Seif v. Nagle, 9 Cir., 14 F.2d 416, 417, is comparable on the facts with the instant case in that more than ten years had elapsed after the issuance of the warrant of deportation. There the Circuit Court affirmed the order of the District Court denying the writ. The court said
'It is urged that the Secretary of Labor and Commissioner of Immigration have waived the right to deport in that they have waited an unreasonable time after the Department of Labor assumed jurisdiction of the detained. We find no merit in the point.'
There can be no question that an alien can not be held either in jail or for deportation for an unreasonable length of time, but such time is to be determined by existing circumstances. In Moraitis v. Delany, D.C., 46 F.Supp. 425, 431, the court said:
'What constitutes a reasonable time for detention of petitioner in custody for deportation depends upon the facts and circumstances of particular cases.'
In United States ex rel. Ross v. Wallis, 2 Cir., 279 F. 401, 403, the court said:
'What is a reasonable time varies with circumstances; during the World War it was a matter of even judicial cognizance that opportunities for deportation were rare and long delayed.'
See also Janavaris v. Nicolls, D.C., 47 F.Supp. 201.
None of the cases cited on behalf of the petitioner support his contention, and the majority of them in the expression of the opinions hold with the respondent.
A point made by the petitioner is that the warrant dated December 16, 1938, and issued by the Assistant to the Secretary of Labor, is legally void because the power to deport aliens rests exclusively with the Department of Justice.
The 'Immigration and Naturalization Service' and the office of 'Commissioner of Immigration and Naturalization' were created under those names as a part of the Department of Labor by Executive Order No. 6166 dated June 10, 1933, 5 U.S.C.A. § 132 note. These divisions of the Department of Labor continued until the 'Immigration and Naturalization Service' was transferred from the Department of Labor to the Department of Justice under Reorganization Plan V, effective June 14, 1940, 5 U.S.C.A.following section 133t pursuant to the provisions of the Reorganization Act of April 3, 1939, approved April 3, 1939, 53 Stat. 561. The Reorganization plan included the office of the Commissioner of Immigration and Naturalization, and the functions of the Immigration and Naturalization Service of the Department of Labor were transferred to the Department of Justice. Section 8(a) of the Reorganization Act of 1939 provides:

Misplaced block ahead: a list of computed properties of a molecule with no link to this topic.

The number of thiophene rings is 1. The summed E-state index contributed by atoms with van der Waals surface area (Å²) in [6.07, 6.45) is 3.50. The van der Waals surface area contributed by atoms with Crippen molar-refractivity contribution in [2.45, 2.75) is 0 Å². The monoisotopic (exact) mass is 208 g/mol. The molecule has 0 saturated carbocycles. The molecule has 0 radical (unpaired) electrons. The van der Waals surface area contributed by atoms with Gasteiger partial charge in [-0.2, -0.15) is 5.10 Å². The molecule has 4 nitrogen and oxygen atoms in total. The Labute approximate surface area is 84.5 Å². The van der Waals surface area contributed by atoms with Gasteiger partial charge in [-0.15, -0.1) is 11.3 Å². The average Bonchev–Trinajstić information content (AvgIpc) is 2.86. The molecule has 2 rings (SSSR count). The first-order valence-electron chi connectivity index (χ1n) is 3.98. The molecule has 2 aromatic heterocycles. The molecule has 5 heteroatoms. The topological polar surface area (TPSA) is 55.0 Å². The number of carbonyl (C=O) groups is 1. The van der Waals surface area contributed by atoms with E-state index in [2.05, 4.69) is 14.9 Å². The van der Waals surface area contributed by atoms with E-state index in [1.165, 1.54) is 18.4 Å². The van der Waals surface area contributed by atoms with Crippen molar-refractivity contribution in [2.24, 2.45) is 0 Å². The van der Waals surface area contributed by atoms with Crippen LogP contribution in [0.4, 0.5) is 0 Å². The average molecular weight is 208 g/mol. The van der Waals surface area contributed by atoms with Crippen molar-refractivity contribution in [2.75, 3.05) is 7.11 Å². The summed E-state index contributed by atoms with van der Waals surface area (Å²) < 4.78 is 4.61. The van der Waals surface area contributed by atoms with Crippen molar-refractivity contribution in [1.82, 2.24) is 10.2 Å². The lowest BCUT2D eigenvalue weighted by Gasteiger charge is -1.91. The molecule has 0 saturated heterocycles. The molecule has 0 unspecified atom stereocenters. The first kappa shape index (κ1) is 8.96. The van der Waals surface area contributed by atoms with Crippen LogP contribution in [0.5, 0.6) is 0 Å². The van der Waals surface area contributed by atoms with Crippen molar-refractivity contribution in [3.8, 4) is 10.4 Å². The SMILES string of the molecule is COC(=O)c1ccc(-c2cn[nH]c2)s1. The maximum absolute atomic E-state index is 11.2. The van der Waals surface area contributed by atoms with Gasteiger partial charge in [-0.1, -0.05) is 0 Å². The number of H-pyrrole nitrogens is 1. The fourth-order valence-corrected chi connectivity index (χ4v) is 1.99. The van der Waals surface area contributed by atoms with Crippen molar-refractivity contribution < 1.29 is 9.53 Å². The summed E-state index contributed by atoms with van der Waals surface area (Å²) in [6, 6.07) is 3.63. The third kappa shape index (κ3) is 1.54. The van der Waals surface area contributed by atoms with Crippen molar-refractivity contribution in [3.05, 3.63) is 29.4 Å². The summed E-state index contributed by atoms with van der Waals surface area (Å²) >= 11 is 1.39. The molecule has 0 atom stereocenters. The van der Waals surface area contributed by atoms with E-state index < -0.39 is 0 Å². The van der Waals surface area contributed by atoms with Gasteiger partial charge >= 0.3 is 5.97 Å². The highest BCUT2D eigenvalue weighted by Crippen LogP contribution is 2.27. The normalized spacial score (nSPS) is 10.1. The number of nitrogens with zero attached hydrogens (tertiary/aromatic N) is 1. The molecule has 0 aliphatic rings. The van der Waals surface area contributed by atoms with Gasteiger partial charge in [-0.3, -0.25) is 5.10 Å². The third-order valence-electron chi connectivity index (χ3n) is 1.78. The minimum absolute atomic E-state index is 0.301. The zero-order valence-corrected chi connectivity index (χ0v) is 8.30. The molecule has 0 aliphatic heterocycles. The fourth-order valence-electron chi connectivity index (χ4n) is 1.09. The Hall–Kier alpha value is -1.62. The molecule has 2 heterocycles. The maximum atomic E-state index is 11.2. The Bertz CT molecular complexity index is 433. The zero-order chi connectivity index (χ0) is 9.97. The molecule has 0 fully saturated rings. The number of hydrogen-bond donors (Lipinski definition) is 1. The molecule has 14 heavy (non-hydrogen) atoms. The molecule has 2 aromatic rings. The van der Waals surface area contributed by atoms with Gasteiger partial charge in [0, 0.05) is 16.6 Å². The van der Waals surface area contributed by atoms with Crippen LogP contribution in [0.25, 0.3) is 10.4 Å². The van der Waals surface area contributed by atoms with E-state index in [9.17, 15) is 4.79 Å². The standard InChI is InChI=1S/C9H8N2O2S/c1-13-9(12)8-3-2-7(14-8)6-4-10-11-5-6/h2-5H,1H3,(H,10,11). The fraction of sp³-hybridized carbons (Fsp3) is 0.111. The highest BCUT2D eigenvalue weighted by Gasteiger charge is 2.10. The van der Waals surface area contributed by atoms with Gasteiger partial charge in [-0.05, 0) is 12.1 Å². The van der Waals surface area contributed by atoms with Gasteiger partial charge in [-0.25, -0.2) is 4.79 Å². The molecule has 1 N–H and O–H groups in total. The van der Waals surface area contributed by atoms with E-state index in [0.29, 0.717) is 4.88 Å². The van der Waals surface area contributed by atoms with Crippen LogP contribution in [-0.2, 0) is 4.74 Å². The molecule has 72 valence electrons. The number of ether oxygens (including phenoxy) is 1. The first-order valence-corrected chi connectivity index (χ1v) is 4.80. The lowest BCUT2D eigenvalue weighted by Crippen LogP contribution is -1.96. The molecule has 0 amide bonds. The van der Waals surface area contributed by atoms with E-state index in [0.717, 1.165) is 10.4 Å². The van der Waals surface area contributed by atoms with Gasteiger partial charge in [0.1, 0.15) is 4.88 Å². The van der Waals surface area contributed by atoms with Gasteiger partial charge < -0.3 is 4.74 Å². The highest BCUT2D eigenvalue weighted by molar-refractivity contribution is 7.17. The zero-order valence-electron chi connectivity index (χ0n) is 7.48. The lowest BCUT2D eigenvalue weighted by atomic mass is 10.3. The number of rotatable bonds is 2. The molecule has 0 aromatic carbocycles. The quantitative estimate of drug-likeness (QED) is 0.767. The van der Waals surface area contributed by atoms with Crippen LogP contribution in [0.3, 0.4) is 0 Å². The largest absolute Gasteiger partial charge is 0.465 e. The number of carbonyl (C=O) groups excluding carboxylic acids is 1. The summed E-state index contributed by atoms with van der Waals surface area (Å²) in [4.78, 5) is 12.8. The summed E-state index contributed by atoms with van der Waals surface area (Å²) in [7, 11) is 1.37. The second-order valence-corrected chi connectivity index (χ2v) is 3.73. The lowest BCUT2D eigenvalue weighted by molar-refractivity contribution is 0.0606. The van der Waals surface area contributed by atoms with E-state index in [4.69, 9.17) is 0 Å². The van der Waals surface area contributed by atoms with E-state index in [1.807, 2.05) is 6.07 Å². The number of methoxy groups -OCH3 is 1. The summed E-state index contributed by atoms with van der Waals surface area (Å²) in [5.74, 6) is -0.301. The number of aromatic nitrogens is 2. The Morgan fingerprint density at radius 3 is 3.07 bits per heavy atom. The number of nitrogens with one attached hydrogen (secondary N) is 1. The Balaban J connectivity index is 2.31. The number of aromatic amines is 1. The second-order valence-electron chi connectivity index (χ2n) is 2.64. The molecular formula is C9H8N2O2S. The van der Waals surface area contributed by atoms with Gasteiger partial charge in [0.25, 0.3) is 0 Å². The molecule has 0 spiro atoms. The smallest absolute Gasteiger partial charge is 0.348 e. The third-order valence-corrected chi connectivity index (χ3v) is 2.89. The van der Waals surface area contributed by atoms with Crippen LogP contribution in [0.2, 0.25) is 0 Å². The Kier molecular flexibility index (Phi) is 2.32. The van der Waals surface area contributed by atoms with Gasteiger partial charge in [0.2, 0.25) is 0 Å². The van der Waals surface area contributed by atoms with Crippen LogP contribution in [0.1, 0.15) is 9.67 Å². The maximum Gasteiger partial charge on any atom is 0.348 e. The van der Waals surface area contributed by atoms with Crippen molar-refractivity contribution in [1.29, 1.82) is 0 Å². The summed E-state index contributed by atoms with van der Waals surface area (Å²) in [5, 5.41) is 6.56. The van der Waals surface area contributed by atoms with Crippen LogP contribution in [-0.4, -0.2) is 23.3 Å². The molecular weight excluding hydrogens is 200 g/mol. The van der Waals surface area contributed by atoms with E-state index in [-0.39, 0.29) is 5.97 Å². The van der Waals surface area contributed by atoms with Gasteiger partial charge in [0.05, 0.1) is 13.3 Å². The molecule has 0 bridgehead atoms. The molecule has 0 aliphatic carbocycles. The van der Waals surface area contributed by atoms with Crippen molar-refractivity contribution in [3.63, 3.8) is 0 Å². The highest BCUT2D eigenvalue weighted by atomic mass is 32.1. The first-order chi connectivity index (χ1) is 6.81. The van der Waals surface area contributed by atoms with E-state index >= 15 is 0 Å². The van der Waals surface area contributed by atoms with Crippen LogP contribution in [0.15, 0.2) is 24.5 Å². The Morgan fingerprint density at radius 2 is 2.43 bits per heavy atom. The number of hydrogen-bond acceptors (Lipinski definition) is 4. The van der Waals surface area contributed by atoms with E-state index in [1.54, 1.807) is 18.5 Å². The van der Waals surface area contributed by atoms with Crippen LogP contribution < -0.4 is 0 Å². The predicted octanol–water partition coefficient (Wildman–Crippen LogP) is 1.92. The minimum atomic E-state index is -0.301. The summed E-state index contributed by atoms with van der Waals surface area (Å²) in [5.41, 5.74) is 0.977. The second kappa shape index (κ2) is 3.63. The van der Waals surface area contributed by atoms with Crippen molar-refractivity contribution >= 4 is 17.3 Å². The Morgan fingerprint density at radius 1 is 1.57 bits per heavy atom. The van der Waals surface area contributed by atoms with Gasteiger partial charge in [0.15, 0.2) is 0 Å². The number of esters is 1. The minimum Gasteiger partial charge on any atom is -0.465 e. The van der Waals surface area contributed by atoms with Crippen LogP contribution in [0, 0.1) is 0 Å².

'All orders, * * * issued, or granted by or in respect of any agency or function transferred to, or consolidated with, any other agency or function under the provisions of this title, and in effect at the time of the transfer or consolidation, shall continue in effect to the same extent as if such transfer or consolidation had not occurred, until modified, superseded, or repealed.'
The warrant is an order within the meaning of Section 8(a), and it has never been 'modified, superseded, or repealed.' Respondent here is acting under the instructions of the Attorney General and in the exercise of such instructions seeks to enforce the warrant. A new warrant could have been issued, but that was not required. The petitioner points out that Section 8(b) of the aforesaid Reorganization Act makes provision that the court on a showing of a necessity for a survival of any suit, action or proceeding to obtain a settlement of the questions involved on motion may allow the same to be maintained. If the warrant of deportation is an 'order' included in section 8(a), supra, there remained no further proceeding to be taken by the Attorney-General when taking over. Petitioner cites Skeffington v. Katzeff, 1 Cir., 277 F. 129, as authority for the statement that the Department of Labor can not now deal with expulsion of aliens and can not interfere with the powers of the Department of Justice. It is not claimed that the Department of Labor has any authority now in the premises. The warrant is valid on its face and is enforceable now under the direction of the Attorney-General only.